You Can Make Real Games In Java!!! Yeah... But So What?
Yeah, there are still those annoying questions about whether or not Java is fast enough. "Yes" we say pointing at 800 3D animated vikings running around on a lush, fully rendered tropical Island, "anything you can do in C++, you can now do in Java"
Problem is, as far as these guys are concerned, anything we can do in Java, they can do in C++. And they already know how to write games in C++, so proving equivelant capability is no real argument at all.
Cross-Platform? Well, cross-compilers for games have been around for a while, and when game companies are thinking cross-platform they're primarily thinking PC, PS2 & Xbox not PC, Mac & Linux, so Java's not really gonna help them there. Even if we do get Java on the PS2 and Xbox, cross-platform is still a moot point for those who are already doing it.
How 'bout memory management? You know, that wicked cool Java Garbage Collector? No offense to the truly brilliant minds who continue to catapult the JVM leagues ahead in power and capability with each release, but memory management in games, especially on constrained devices like consoles, largely consists of pre-allocating objects and disposing of them when you're done. Having a process you don't control eating CPU cycles in the middle of a tight game loop isn't really seen as a bonus
What about RMI? Object Serialization? Surely, with all these Massively Multiplayer Online Games (MMOGs) people are creating, it seems like the perfect place for Java. When you've got a few thousand people sending 10+ messages/sec over 56K modem lines, you've got to squeeze as much information into a single packet as possible. The last thing you wanna think about is writing out (and reading in) some graph of objects.
Security? nope. Threads? uh-uh. Applets? ...don't even get me started on Applets.
Okay, okay, before you send the hit squad, let me assure you that I don't think Java for Games is a lost cause. But maybe, just maybe, we're fighting the wrong fight.
See, Java is being used in commercial games - as a scripting language.
Chrome by Techland and Vampire: The Masquerade by Nihilistic are just two examples of a new trend toward using Java as the basis for writing the game logic and AI for a game. Why? One word. Productivity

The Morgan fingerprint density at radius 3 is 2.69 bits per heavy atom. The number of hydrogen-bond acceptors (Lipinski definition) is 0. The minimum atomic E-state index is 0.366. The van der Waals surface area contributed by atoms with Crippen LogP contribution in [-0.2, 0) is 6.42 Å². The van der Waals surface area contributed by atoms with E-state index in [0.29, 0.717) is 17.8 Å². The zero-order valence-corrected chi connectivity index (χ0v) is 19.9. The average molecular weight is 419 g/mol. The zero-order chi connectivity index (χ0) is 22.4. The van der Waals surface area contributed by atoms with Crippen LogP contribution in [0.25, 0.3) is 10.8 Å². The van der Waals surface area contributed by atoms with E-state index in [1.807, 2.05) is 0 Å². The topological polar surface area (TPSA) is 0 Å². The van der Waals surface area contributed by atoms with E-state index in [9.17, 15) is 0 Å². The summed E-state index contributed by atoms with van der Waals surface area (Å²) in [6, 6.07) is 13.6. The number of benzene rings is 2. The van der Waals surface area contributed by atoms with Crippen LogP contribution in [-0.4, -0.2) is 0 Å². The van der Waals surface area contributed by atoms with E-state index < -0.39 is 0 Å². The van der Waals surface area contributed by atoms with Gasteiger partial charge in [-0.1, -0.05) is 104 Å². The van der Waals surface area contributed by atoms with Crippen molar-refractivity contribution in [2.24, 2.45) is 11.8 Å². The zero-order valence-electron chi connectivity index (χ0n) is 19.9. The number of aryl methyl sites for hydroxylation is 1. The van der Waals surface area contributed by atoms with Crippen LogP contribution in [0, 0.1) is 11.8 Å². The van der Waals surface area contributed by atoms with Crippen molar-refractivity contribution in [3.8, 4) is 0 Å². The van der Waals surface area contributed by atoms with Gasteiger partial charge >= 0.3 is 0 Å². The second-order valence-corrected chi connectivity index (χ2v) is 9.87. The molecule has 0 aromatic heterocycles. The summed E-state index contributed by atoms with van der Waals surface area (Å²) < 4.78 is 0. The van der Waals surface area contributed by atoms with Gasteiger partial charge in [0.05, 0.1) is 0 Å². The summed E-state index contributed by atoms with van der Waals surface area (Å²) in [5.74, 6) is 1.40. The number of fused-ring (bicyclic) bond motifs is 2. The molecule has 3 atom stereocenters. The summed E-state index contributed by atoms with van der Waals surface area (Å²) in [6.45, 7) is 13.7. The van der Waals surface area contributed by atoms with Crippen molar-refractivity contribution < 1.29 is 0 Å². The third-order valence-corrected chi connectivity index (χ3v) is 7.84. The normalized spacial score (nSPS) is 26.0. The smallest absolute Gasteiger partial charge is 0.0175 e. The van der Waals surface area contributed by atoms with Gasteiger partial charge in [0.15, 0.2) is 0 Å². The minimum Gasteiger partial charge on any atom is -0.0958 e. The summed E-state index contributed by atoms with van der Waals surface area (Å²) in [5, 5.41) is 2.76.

Scripting languages are often used in games to provide a more intuitive, less error-prone way for non-programmers (ie game designers) to rapidly create, test and revise content for games. For these reasons, Java is starting to gain real acceptance in the games industry as the scripting language of choice
But that's not REAL Java!
Why not? Why must it be all-or-nothing? We provide all this support in JNI to enable developers to call native methods from Java and to instantiate the JVM from native code, yet we call it "Dirty Java" when someone actually uses it this way.
Maybe it's an ego thing. We know we're good enough to play the lead and don't like being cast in a supporting role. But, as they say in Hollywood, "There are no small parts, only small actors" Instead, maybe we should look on the adoption of Java, in any capacity, as a real step forward for Java in an industry that had long ago dismissed it.
Because clearly the stigma around using Java in games is weakening and the advantages of using it are starting to be recognized, something those of us being paid to promote Java can point to with pride.
So what about JOGL, JOAL and JInput? If demonstrating you can make real games isn't going to make game developers switch, why bother?
Because, as far as I'm concerned, getting game developers who are currently working in C++ to switch isn't really the point.
Removing the barriers to entry for Java game development means Java developers, like you and me, can begin writing real games that take advantage of the true power of the platform. It means that students learning Java in college (because the learning curve is easier and they spend less time debugging) will have little or no reason to switch to C++ when it comes time to start making games themselves.
Because as far as I'm concerned, developers who don't want to switch, don't matter
At the end of the day, the publishers don't care whether a game's been written in C++ or Java as long as it kicks ass, so the longer professional game developers stubbornly refuse to take advantage of everything the Java platform has to offer, the better it is for the rest of us.
So stop bitchin' about what other game developers aren't doing and go write some cool games! :-)
Edit: Yes, I realize that for a whole host of reasons, a significant percentage of commercially available mobile games are written in Java. While that's absolutely fantastic, this blog is directed at the "mainstream" universe of PC and console games